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Grok and Roll Show Notes

After spending two episodes in the 1790s, we decided to fast forward and cover a new religious movement from the twentieth century. The Church of All Worlds (CAW) took its name from a church founded by Valentine Michael Smith, the protagonist of Robert A. Heinlein's 1961 science fiction novel Stranger in a Strange Land.

Heinlein, Robert A. Stranger in a Strange Land. New York: Berkley Publishing Corporation, 1961.

Stranger in a Strange Land also gave real life church co-founders Richard Lance Christie and Tim Zell the inspiration for rituals based around water and the concept of "grok." Water sharing was especially important to Atl, the precursor to CAW. While Zell (who later changed his name to Otter G'Zell and, ultimately, Oberon Zell-Ravenheart) became a major figure in CAW, Christie moved back and forth as Atl continued to operate in a limited capacity.

Zell-Ravenheart, Oberon, ed. Green Egg Omelette: An Anthology of Art and Articles from the Legendary Pagan Journal. Franklin Lakes, NJ: New Page Books, 2009.

CAW was paramount to the spread of discourse on neo-paganism starting in the 1960s. It was able to do this through its widely read magazine, Green Egg. In 2009, Zell-Ravenheart edited a collection of early Green Egg articles that we consulted for our podcast. The magazine has gone through several incarnations, but exists today as a digital publication. You can find it online here.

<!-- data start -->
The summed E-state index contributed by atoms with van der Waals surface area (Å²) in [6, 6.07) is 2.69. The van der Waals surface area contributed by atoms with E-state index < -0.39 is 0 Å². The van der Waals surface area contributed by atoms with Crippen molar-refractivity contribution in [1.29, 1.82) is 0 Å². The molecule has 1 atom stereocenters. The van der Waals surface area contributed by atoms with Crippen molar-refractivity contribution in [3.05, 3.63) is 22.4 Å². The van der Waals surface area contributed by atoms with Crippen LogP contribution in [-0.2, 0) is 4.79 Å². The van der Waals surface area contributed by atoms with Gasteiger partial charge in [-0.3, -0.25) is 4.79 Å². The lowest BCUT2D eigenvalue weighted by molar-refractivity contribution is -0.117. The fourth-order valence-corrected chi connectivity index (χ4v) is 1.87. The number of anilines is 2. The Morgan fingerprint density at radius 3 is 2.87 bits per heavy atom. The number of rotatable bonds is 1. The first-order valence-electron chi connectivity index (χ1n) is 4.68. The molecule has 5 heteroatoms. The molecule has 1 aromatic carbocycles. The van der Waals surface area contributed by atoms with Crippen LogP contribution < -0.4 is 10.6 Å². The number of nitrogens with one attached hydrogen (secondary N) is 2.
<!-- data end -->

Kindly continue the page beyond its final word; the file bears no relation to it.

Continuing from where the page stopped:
We also used the following secondary sources:

Adler, Margot. Drawing Down the Moon: Witches, Druids, Goddess-Worshippers, and Other Pagans in America. New York: Penguin Books, 2006.

Ben-Yehuda, Nachman. Deviance and Moral Boundaries: Witchcraft, the Occult, Science Fiction, Deviant Sciences, and Scientists. Chicago and London: University of Chicago Press, 1985.

Cusack, Carol M. "Science Fiction as Scripture: Robert A. Heinlein’s Stranger in a Strange Land and the Church of All Worlds," Literature and Aesthetics 19, no. 2 (2009). Available online here.

Patterson, Jr., William H., and Andrew Thornton. The Martian Named Smith: Critical Perspectives on Robert A. Heinlein's Stranger in a Strange Land. Sacramento, CA: Nitrosyncretic Press, 2001.

CAW continues to operate to this day and maintains a website which you can visit here. Keeping true to its aquatic motif inherited from Heinlein's novel, the website invites you to "Enter and Drink Deep." Zell-Ravenheart also has his own website which you can visit here. You can learn more about the Grey School of Wizardry he later founded here. Pictured below is Zell-Ravenheart with one of the "unicorns" he bred in the 1980s.

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